CALIFORNIA, USA — Delivery companies are raising the bar for service while lowering the bar to use their services during the coronavirus pandemic.
On Sunday, Gov. Gavin Newsom called for bar closures, a 50% reduction in restaurant occupancy, and home isolation for seniors on Sunday.
While Jot Condie, CEO of the California Restaurant Association, called the move "responsible," he also said it could lead to a "thinning of the herd" for restaurants.
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However, some restaurants and restaurant-goers are being given an extra lifeline from the delivery companies as they either reduce prices for customers or waive the delivery fees temporarily.
Through March 31, the company is dropping delivery fees by half from 10 a.m. to 2 p.m. on orders of $10 or more.
In a special partnership, Postmates is also offering free delivery on Chipotle orders through March.
The company announced on Monday that they'll be waiving delivery fees for more than 100,000 independent restaurants using their service across the United States and Canada.
According to the CDC, coronavirus (COVID-19) is a family of viruses that is spreadable from person to person. Coronavirus is believed to have been first detected in a seafood market in Wuhan, China in December 2019. If someone is sick with coronavirus, the symptoms they may show include mild to severe respiratory illness, cough, and difficulty breathing.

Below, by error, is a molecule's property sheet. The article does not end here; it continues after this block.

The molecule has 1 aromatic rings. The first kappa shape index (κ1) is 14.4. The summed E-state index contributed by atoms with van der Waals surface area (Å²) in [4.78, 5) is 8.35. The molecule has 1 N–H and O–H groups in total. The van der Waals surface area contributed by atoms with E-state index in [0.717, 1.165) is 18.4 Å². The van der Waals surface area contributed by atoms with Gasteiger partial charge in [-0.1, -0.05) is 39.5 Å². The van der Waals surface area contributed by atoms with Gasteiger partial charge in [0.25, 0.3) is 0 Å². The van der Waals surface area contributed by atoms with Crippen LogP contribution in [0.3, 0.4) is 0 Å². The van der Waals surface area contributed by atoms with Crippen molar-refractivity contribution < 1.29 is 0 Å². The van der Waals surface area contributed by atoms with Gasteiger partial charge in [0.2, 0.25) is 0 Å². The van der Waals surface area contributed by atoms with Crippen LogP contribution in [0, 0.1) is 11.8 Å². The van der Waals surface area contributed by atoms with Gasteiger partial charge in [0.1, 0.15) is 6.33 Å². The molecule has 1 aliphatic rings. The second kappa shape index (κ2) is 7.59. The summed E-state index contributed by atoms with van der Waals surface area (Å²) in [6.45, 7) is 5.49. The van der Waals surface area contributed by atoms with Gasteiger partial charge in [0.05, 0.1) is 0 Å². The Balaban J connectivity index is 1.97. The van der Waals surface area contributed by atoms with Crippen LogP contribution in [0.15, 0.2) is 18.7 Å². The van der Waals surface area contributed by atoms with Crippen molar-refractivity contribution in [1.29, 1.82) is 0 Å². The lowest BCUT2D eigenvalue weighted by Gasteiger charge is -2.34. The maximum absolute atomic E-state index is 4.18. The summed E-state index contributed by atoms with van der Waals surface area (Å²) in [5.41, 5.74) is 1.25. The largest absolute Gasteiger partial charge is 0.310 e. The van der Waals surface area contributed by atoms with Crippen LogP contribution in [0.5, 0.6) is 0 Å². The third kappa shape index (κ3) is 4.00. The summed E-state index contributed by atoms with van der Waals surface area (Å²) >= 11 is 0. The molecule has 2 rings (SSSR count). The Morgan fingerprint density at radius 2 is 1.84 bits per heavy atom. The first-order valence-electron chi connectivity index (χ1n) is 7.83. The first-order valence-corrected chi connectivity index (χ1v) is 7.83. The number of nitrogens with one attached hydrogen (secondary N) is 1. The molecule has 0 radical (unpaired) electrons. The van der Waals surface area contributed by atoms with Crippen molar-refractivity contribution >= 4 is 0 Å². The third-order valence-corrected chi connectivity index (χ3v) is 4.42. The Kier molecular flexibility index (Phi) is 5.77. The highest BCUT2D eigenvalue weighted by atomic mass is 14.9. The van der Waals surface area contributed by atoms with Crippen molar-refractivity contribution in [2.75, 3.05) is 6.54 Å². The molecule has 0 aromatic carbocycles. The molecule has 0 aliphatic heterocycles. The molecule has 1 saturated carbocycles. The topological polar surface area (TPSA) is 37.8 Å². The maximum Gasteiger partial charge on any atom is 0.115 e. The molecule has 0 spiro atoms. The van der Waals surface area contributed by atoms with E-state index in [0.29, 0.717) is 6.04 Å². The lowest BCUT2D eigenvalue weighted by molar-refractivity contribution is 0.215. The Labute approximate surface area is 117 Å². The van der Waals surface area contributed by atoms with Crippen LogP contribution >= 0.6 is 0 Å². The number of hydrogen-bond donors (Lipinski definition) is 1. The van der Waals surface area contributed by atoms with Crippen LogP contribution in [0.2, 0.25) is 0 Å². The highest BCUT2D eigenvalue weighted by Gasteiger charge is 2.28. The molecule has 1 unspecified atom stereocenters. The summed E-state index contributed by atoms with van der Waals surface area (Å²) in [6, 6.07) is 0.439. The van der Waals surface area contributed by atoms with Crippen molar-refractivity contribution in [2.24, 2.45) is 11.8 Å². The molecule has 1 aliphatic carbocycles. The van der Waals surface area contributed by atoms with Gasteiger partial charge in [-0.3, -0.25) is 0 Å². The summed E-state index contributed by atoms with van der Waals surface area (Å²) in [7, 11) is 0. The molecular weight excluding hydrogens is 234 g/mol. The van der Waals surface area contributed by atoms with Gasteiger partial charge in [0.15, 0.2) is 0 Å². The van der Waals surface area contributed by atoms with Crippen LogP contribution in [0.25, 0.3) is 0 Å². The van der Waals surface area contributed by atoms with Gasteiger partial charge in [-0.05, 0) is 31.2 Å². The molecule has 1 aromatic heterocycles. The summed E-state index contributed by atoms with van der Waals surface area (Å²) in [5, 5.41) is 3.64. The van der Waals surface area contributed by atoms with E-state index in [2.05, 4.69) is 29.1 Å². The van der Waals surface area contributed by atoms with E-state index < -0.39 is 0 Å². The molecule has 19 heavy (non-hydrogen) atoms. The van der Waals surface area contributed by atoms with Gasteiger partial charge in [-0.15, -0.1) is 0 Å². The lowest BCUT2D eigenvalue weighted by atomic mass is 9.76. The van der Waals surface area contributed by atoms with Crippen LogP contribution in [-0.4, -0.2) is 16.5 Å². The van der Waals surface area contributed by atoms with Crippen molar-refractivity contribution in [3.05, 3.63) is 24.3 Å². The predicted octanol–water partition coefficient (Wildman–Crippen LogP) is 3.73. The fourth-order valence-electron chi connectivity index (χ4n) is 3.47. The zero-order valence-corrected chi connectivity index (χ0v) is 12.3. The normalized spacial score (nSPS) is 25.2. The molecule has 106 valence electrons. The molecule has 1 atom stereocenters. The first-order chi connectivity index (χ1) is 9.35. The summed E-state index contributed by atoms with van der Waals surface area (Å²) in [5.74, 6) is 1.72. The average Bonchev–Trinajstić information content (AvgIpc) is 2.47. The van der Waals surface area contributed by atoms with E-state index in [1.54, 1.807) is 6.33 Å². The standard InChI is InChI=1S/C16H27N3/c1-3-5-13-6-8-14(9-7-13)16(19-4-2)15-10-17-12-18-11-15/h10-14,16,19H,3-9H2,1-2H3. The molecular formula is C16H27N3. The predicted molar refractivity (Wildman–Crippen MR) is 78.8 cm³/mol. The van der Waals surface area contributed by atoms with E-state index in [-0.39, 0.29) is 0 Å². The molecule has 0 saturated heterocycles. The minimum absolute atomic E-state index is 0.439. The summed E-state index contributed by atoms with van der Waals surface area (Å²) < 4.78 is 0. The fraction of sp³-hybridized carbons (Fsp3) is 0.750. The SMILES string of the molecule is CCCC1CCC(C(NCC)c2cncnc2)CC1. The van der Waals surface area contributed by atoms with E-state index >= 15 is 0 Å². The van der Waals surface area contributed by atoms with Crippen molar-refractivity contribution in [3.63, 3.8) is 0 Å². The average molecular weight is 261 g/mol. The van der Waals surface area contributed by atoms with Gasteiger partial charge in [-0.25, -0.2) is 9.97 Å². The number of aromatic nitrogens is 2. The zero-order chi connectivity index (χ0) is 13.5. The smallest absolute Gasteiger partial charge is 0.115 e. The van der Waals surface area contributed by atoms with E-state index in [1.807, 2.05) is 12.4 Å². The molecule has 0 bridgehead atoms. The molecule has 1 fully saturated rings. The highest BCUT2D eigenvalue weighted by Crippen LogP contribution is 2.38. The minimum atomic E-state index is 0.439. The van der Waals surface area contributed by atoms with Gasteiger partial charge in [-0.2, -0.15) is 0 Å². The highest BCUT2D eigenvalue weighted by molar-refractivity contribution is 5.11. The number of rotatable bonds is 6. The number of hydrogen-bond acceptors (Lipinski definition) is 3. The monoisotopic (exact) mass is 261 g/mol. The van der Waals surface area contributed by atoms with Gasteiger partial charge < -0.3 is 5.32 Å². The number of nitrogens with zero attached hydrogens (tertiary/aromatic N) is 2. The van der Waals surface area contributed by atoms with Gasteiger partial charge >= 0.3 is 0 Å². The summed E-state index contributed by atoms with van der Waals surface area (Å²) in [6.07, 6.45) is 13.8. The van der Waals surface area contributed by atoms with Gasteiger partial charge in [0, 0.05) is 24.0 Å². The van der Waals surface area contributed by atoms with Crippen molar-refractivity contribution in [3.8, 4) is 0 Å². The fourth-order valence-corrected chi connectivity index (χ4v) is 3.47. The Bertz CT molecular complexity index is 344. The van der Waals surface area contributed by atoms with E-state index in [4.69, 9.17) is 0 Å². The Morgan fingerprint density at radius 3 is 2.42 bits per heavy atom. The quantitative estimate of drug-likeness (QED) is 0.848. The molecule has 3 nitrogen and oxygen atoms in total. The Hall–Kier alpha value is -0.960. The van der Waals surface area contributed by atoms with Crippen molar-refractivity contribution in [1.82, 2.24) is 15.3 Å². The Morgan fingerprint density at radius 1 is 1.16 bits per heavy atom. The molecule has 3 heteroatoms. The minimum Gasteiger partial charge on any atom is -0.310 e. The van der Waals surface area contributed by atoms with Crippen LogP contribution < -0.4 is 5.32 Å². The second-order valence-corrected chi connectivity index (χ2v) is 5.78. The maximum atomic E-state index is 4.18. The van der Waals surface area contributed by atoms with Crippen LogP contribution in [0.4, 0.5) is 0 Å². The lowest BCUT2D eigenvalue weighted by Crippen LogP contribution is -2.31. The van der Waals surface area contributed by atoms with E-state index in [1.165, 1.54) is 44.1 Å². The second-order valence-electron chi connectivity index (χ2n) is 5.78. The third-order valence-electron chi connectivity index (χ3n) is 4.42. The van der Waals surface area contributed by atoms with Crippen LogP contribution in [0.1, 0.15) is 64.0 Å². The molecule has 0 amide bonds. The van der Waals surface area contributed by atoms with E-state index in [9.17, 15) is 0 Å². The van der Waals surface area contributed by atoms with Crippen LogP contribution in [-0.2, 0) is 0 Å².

Currently, there is no vaccine, however, the CDC suggests the following precautions, along with any other respiratory illness:
- Avoid close contact with people who are sick.
- Avoid touching your eyes, nose, and mouth.
- Stay home when you are sick.
- Cover your cough or sneeze with a tissue, then throw the tissue in the trash.
- Clean and disinfect frequently touched objects and surfaces using a regular household cleaning spray or wipe.
- Wash your hands with soap and water for a minimum of 20 seconds.
The CDC also says facemasks should only be used by people who show symptoms of the virus. If you’re not sick, you do not have to wear a facemask. The CDC says the immediate risk to the U.S. public is low.
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